In this area, there is countless potential for successful sessions! Every PM Camp will give you a surprise. It might be something about physical activity or something that made people thoughtful. New experience is collected actively and relevant things are playfully acted out. You try new things and test them against the standard of established strategies. More often than not, you get a shared experience of “frontier exploration”. And if during this kind of session you try something new and it does not work out as planned, then this is no problem on a PM Camp.

All you need is the courage to take part and also to jump over your own shadow. And something surprising will immediately happen. There might be a regression which will suddenly trigger a lot of creative and wise things.

More session types…

Of course, these three types are far from all. They are merely three “patterns” for sessions you will often remember in detail and with pleasure!

social web

During a PM Camp, you are not only permitted to, but actually encouraged (forced) to twitter. Basically, playing on your mobile telephone is just as much allowed (and even encouraged) as leaving the room and attending another session.
As a general rule, you will find a “twitter wall” on a PM Camp. Tweets written in twitter and marked with the event tag (for instance #pmcamp13ber for the PM-Camp in Berlin) will run through it in real time. In this way, you will get a thread which might already serve as a first documentation of and comment on the event. You will know what is currently happening on the PM Camp, what other persons experience or feel and how they think.

Naturally, every participant can also look at the twitter wall with his or her own device. When doing so, you will often notice that many persons participate in “real time”, even though they are not actually physically present. All the tweets taken together are a beautiful retro-perspective of the event. You will enjoy looking through them and mentally re-living the Camp later.

There is no “official” documentation of a PM Camp, such as proceedings or the like. This is absolutely intentional! Because the documentation, too, is voluntary. It, too, is organized and determined by the participants. As a matter of facts, the model works well and consequently you get a thorough, and – above all – well-balanced multi-media documentation in no time at all which contains texts, pictures and videos. All the important things are included and everything is centrally available on openPM and beautifully connected.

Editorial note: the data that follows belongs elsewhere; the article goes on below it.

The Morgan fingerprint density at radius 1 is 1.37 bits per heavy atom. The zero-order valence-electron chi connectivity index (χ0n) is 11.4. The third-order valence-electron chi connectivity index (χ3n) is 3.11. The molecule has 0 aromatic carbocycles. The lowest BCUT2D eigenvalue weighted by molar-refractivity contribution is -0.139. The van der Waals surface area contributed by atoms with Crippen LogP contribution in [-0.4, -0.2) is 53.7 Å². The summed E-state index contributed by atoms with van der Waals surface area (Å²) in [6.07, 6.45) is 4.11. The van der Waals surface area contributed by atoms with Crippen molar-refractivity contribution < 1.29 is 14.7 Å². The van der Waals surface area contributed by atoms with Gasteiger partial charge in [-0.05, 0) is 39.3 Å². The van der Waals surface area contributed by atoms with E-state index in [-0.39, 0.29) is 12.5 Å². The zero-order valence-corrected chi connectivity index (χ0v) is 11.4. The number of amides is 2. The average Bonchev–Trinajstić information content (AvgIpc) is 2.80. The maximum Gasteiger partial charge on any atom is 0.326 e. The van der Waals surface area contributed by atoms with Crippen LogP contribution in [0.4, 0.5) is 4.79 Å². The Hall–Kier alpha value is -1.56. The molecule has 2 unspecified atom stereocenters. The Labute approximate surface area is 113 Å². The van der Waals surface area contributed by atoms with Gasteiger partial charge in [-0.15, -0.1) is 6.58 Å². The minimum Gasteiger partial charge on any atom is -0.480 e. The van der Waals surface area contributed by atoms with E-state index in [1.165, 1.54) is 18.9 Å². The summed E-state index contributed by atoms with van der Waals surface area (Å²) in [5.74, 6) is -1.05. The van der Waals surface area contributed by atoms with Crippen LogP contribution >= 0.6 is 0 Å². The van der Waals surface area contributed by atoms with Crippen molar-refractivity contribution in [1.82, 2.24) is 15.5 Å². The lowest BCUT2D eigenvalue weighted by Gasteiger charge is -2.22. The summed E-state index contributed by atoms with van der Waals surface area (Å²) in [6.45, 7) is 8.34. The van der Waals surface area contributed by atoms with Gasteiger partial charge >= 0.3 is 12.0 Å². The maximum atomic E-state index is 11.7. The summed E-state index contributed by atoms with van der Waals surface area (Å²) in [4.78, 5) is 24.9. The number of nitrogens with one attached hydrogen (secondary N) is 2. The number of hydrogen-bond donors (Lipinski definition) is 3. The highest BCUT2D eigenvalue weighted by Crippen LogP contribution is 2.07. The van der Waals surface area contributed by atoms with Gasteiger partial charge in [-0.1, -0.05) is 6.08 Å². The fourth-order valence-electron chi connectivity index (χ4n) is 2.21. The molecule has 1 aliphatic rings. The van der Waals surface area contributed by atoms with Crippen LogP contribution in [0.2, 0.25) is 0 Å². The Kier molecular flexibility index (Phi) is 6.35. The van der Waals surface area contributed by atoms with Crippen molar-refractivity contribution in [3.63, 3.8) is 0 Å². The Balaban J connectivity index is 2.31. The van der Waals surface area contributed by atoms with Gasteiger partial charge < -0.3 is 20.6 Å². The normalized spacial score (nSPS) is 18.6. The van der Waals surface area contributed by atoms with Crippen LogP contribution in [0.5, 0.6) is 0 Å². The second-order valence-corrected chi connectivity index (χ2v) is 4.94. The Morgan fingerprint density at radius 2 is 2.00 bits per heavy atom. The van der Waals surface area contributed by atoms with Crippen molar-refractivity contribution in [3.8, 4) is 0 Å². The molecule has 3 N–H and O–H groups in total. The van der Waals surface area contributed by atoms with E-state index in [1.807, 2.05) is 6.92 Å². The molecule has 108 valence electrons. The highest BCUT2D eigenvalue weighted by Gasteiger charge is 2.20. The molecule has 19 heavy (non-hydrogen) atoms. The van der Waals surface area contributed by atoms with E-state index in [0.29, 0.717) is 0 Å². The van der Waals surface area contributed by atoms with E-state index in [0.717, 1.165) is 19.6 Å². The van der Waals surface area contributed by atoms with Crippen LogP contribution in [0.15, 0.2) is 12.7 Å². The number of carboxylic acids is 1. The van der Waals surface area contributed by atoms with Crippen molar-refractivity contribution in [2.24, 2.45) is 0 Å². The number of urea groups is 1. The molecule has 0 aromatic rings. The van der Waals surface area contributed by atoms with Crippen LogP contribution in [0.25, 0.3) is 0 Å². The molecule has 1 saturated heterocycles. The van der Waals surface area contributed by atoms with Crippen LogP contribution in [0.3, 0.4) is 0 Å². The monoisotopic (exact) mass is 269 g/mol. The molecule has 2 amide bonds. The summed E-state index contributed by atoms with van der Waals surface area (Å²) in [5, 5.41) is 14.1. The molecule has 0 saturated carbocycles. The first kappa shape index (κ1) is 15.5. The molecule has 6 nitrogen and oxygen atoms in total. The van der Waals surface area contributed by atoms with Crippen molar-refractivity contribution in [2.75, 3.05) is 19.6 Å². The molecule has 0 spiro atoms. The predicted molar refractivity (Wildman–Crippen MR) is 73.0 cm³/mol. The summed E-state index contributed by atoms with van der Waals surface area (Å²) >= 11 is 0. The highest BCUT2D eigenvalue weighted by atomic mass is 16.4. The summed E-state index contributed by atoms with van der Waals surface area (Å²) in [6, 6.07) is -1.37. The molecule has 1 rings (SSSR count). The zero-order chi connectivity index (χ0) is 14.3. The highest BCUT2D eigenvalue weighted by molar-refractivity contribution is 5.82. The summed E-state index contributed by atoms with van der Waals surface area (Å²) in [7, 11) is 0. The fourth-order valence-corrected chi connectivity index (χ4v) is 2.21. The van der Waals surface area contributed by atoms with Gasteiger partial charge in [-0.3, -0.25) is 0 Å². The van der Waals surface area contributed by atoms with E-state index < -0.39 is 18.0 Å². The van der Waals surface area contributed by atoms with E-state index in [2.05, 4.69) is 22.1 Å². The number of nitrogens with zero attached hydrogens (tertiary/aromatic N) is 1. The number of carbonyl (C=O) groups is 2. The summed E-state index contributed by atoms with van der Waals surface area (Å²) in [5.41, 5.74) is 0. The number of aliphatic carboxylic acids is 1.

To be sure, in this article, I only mentioned “twittering”. But, of course, Facebook or google+ are also potential tools for you to use during a Camp. Or you might wish to initiate a community. Basically, you should choose a medium where as many people as possible can participate.

Culture and values

What is true in real life is also true during a barcamp: nobody should be made to feel inadequate or even hurt. Personal attacks are to be avoided at all costs, even if you might be hugely disappointed. And if you really misbehaved, you have to apologize.
The only thing you cannot tolerate on a PM Camp is intolerance. But intolerance is the one thing you should always approach directly and in person, rather than circumspectly.

Where special care is needed

It is not much. To be sure, good manners will not do any harm at a barcamp. In fact, it is usually a matter of course during a PC Camp. The rule you know from the old meta plan: “Everybody is everybody’s butler” is also one you can never go wrong with. Other than that, barcamps, as well as the PM Camp, are free events. Nobody has to do anything they do not feel comfortable with.

As always in life, helpful behaviour is more helpful than buddying. Every participant determines by himself to what degree he wants to integrate himself. There is no obligation to have your own session. Many participants remain rather passive and quiet during their first PM Camp – until the spell breaks and they suddenly make the transition “from consuming to producing”.

If you are a first-timer or someone who likes remaining in the periphery, I would recommend that you try your first own session as early as possible, even if, by your own estimation, the topic is still half-baked. Usually, being courageous early on is rewarded. And I would ask the “oldies” to wait as long as possible when it comes to volunteering for session chairperson, before they finally fill the last empty spaces. Some participants need a little more time before they get courageous enough. And it is always a pity if new contributions will not happen because someone else was needlessly impatient.

Communication is all

As a general rule, the organization team of a PM Camp will recommend to the participants to “thou and thee” each other. Thou-ing and thee-ing each other will bring you closer together and facilitates the communication. It makes sense in a community where everybody has the same goal and everybody is prepared to share their most precious commodity – experience and knowledge – openly and fairly.

If a participant prefers to be addressed formally, this is, of course, accepted. But no matter how you address each other, the central issue to always keep in mind is that you have to respect each other. Even in the middle of a battle, violation of honour must not happen. And if it does, it has to be corrected immediately.

PM Camp demands from and promotes in the visitors a little empathy and “altero-centrism”. It means that you put your own ego to the background and open yourself up for the values, expectations, interests and needs, as well as emotions of “the others”.

So here is what I recommend:

Participate! Be courageous! Bring joy! Accept delight, maximize all these things and hand them on! No need to “wear a mask”! It is not necessary on a PM Camp!

Respect and appreciate others as much as yourself. Give and take knowledge and experience. And then nothing can go wrong at all!

(Translated by EG)

Many thanks to Eileen who helped a lot with this summary.

1 Kommentar zu “A History of and Manual for PM Camp”

  1. Chris Wood (Saturday October 26th, 2013)

    “Weiterbildung und -entwicklung sind für jeden Menschen wichtig”.
    One stumbles across this opinion constantly.
    But I have my doubts.
    I saw on TV about a Japanese woman of about 98, who cycled, played Japanese croquet and collected algae to eat almost every day.
    She seemed to be unusually healthy and contented.